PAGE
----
The collection, management and analysis of data is entering a new dimension and thus a multi-year secular growth phase for players in this area (mainly the software sector).



2.Virtual reality — Living in a virtual world


The rapid emergence of the Metaverse is currently visible in virtual game worlds, virtual concerts/events and, increasingly, non-fungible token-based transactions.

It has led to rising demand for quality content that could help companies attract more customers in a world where people are more and more willing to shift some of their real-life activities to a virtual environment.

Virtual worlds have so far been synonymous with gaming and thus deals on content such as Microsoft’s acquisition of Activision Blizzard or Discovery’s acquisition of WarnerMedia appear to be a precursor to a parallel business, sports or entertainment world in the future.

While it is still early days, we believe the Metaverse could be an extension of virtual reality (VR) and augmented reality (AR) with some gaming and e-commerce aspects.


One example that highlights the immense scope of VR/AR tech is a privately owned company called XYZ Reality, which has designed an augmented reality device for the construction industry that indicates when a building or machine construction/design deviates from the original plans and helps construction managers rectify the issue.

Large-scale innovations, however, are still being driven by the deep-pocketed tech players.

Meta Platforms, for example, reported strong traction for its virtual reality headset Oculus Quest 2 in Q4, and said that users had spent more than USD 1 billion on Quest store content since its launch — a development that bodes well for content companies.

Meta is also making progress toward Project Nazare, its first fully AR glasses.

AR glasses will act as an interface and a medium to access the Metaverse and are thus expected to play a very important role in its growth.


Metaverse fuels growth in AR/VR headset market


Source IDC, Credit Suisse



3.Artificial intelligence — Digital age workhorse


The pandemic has proven to be a massive disruptor in terms of many traditional businesses during the past two years.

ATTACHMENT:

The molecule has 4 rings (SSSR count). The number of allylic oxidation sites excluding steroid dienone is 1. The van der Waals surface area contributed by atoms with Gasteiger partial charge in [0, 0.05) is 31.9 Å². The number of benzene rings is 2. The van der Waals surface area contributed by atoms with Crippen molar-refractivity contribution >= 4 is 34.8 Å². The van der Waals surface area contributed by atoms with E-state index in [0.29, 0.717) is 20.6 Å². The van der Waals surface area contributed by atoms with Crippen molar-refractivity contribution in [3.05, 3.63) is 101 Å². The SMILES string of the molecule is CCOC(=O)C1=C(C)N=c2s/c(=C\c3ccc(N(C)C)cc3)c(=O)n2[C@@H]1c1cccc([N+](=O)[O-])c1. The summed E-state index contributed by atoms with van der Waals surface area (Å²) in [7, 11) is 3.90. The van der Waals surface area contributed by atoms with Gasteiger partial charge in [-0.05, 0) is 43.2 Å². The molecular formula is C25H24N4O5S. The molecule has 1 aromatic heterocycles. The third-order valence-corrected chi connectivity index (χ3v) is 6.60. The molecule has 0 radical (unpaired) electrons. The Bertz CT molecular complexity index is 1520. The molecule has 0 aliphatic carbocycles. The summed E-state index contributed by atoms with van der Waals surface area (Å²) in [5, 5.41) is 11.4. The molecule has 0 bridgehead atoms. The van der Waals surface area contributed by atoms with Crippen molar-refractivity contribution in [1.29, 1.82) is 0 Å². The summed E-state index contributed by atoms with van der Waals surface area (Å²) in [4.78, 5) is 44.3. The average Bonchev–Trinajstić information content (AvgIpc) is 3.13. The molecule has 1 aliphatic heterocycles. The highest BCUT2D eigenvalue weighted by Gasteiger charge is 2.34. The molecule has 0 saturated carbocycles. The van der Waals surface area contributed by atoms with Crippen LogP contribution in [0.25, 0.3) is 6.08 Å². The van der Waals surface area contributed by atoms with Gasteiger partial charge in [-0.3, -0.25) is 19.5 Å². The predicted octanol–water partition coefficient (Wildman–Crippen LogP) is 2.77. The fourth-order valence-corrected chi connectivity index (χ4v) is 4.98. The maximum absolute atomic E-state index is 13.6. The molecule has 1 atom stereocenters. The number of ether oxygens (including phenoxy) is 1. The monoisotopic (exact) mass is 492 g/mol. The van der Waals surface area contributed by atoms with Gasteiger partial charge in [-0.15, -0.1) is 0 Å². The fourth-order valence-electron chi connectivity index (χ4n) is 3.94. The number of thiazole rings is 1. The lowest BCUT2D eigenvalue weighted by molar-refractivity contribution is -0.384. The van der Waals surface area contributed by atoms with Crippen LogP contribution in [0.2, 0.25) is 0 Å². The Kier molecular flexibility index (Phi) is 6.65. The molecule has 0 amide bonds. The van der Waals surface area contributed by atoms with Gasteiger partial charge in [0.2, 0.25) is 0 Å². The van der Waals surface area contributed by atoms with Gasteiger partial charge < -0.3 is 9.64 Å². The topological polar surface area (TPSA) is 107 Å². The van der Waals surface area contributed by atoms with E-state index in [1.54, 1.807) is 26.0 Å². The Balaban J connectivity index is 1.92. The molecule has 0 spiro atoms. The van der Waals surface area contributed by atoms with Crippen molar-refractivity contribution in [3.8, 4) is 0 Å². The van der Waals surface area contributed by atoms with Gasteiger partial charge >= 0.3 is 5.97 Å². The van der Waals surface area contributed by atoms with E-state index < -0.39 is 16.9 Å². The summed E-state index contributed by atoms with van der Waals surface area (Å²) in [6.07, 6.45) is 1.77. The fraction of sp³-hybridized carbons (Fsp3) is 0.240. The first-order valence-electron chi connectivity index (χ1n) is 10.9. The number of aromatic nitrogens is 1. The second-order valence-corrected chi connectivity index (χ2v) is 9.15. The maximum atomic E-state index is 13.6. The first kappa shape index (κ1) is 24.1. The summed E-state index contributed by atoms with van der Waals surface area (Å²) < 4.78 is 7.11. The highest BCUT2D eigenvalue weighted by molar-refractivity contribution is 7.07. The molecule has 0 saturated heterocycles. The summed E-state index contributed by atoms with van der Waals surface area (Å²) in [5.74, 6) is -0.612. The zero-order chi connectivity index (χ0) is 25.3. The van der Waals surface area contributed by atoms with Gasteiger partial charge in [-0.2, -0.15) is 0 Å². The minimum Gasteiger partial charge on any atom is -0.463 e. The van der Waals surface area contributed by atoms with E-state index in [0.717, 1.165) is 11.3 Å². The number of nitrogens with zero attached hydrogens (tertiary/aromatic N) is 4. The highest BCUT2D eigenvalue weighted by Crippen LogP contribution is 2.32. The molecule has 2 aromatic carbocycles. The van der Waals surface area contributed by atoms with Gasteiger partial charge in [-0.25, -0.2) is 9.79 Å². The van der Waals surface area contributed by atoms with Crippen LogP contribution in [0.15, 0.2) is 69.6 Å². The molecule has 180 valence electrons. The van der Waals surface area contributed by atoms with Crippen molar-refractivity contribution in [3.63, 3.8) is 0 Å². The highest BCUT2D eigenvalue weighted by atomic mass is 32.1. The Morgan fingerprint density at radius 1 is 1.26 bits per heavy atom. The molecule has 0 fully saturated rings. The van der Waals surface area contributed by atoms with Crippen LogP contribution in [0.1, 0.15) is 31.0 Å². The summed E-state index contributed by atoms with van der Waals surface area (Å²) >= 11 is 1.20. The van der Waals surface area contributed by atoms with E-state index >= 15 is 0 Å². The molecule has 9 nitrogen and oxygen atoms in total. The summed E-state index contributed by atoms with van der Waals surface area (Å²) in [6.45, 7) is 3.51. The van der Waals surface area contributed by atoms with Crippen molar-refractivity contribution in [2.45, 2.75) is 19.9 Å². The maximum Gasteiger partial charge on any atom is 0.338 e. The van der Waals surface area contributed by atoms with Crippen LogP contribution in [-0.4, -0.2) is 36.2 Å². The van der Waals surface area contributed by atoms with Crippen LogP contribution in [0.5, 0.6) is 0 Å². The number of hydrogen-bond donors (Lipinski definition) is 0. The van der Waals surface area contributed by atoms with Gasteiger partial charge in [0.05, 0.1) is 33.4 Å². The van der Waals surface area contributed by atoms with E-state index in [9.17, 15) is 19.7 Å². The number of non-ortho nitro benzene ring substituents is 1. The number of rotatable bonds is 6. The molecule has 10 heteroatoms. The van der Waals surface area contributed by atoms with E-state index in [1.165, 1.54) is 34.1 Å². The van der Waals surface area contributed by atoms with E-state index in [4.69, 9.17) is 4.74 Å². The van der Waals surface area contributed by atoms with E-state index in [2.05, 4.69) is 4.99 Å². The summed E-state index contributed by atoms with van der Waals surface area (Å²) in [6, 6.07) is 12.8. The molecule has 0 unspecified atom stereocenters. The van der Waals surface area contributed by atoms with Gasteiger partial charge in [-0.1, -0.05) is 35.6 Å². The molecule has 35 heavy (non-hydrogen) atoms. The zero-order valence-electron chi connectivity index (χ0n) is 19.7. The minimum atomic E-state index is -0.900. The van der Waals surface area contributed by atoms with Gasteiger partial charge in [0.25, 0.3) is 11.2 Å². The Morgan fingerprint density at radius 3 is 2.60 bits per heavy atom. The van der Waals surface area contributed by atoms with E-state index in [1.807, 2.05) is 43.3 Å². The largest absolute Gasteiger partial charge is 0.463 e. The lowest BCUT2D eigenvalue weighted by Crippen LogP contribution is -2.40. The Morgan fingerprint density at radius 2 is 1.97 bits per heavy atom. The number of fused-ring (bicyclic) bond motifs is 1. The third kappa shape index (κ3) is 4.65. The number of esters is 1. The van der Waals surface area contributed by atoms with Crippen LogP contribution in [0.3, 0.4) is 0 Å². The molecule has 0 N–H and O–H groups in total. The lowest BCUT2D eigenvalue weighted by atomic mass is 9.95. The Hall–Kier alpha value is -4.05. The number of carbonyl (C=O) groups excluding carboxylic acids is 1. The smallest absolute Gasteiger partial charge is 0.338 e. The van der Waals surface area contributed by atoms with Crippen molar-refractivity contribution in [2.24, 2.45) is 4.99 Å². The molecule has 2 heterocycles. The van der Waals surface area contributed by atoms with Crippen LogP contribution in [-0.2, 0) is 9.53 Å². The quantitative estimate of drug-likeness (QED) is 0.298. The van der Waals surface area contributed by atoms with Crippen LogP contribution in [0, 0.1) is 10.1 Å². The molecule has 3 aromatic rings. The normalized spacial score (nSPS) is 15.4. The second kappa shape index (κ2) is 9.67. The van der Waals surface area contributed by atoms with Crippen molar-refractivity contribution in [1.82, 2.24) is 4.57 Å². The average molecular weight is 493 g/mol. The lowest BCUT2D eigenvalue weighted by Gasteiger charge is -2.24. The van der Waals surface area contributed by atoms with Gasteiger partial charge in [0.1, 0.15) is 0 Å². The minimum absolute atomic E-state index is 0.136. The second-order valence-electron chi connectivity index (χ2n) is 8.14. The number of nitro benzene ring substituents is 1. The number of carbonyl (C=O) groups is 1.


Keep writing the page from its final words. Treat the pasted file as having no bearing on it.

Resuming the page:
At the same time, it has acted as a catalyst for digital technologies, in particular artificial intelligence (AI), machine learning and data analytics. Consulting firm McKinsey & Company’s 2021 survey (The State of AI in 2021) found that 56% of survey respondents reported AI adoption in at least one function, up from 50% of respondents in 2020 18.

In addition, more respondents reported that AI contributed to their bottom line.

That being said, we may still be some distance away from realizing the full potential and widespread adoption of AI, as building sizeable AI capabilities requires significant investment, AI talent and computing power.


While hyper-scale providers have somewhat bridged this gap, we believe there is tremendous growth ahead.

Putting this opportunity into perspective, worldwide AI software revenue should expand by 21% to USD 62.5 billion in 2022, with growth coming from software demand for autonomous vehicles, virtual assistants and knowledge management, among other areas, according to a Gartner® forecast 19.


While we expect AI to create great value in the near future, it has already made substantial inroads in recent years.

Amazon recently announced that Amazon Web Services (AWS) and Gilead Sciences have agreed to collaborate on the development and delivery of new medicines to patients by using AWS’s machine learning and analytics to improve clinical trial design and advance data-driven decision making.

In the gaming world, Sony has developed an AI-based agent (Gran Turismo Sophy) to make its Gran Turismo racing simulator game more realistic.

The program trains users continuously through deep reinforcement learning and provides an enhanced competitive environment compared to traditional gaming.

Sony believes this innovation should open up new opportunities in areas such as autonomous racing and driving, high-speed robotics and control.

Overall, we believe that AI adoption will continue to expand due to its potential to fuel innovation, increase scale, reduce costs and accelerate growth.



4.Industry 4.0 — Smarter supply chains


The start of the COVID-19 pandemic in 2020 was followed by significant disruptions to supply chains.

Both developments highlighted the importance and need for greater investment in digitalization.